Estate Planning Lawyer
Most people only have a vague idea of how bankruptcy works. When people think of someone filing for bankruptcy they imagine rich people being dragged from their houses while all of their gaudy possessions are thrown into boxes. The truth is far less dramatic but can seem more convoluted. If you are looking to file for bankruptcy, or in general have no way to pay off your debts, these are probably some of the questions you are asking.
What Is Bankruptcy?
In the simplest sense, bankruptcy is a system that allows individuals and businesses to go to court in order to get their debts canceled. Depending on the type of bankruptcy being filed for, the amount of debt and the amount of personal wealth the person has all play a role in determining how the debt gets discharged.
Do I Need a Lawyer?
Debt relief is a very personal thing and can become necessary through no fault of the person filing. Even so, since anyone filing for bankruptcy is going through a court system, having a lawyer to help navigate the technicalities and legal jargon can be a huge help. While it is not required like in criminal or civil courts, having a lawyer is highly recommended.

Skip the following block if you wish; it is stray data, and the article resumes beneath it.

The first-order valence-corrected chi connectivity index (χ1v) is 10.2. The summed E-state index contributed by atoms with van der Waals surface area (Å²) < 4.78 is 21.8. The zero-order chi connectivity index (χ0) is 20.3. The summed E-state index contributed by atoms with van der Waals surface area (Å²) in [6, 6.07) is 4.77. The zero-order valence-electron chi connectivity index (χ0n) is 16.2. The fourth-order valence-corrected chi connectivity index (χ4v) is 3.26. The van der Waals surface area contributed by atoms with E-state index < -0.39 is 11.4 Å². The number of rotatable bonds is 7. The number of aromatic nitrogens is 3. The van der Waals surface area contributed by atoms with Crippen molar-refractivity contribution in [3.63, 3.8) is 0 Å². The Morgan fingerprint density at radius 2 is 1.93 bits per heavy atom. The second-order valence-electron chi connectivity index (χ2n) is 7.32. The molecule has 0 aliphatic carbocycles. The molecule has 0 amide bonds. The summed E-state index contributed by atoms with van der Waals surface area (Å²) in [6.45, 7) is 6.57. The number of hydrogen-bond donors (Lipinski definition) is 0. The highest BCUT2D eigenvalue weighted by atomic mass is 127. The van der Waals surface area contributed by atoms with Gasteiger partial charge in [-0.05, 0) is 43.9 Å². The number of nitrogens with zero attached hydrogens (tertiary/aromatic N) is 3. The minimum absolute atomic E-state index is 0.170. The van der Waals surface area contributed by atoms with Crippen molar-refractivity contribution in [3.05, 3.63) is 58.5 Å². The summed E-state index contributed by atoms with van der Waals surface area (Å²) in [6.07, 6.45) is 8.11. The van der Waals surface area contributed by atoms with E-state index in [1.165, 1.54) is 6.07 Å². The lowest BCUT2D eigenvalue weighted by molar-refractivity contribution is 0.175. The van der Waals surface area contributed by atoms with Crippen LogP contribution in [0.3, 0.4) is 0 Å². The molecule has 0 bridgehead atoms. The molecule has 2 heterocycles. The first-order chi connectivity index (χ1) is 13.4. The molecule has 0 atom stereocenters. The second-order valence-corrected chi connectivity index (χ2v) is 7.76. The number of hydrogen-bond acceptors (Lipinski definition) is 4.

What Are the Different Types of Bankruptcy?
A business or individual can file under two different chapters: Chapter 7 and chapter 13. Chapter 7 bankruptcy is the more straightforward of the two: the court reviews all property and income of the person filing. Once the value of their property, along with whether any property is exempt, is determined, the court appoints a trustee to oversee the selling of the debtor’s property. All of this money goes to paying back the creditors and any debt left is discharged. This is the type of bankruptcy that most people imagine when they think about filing for bankruptcy.
Chapter 13 bankruptcy, on the other hand, is a bit less straightforward. The debtor agrees to a court-mandated repayment plan in exchange for getting to keep all of their property. Income, the amount of debt and other factors analyzed by the court determine how much the debtor must repay, and how that repayment is structured. Generally, payment plans are between three and five years long. At the end of the repayment plan, if all payments were made on time, then any remaining debt is discharged.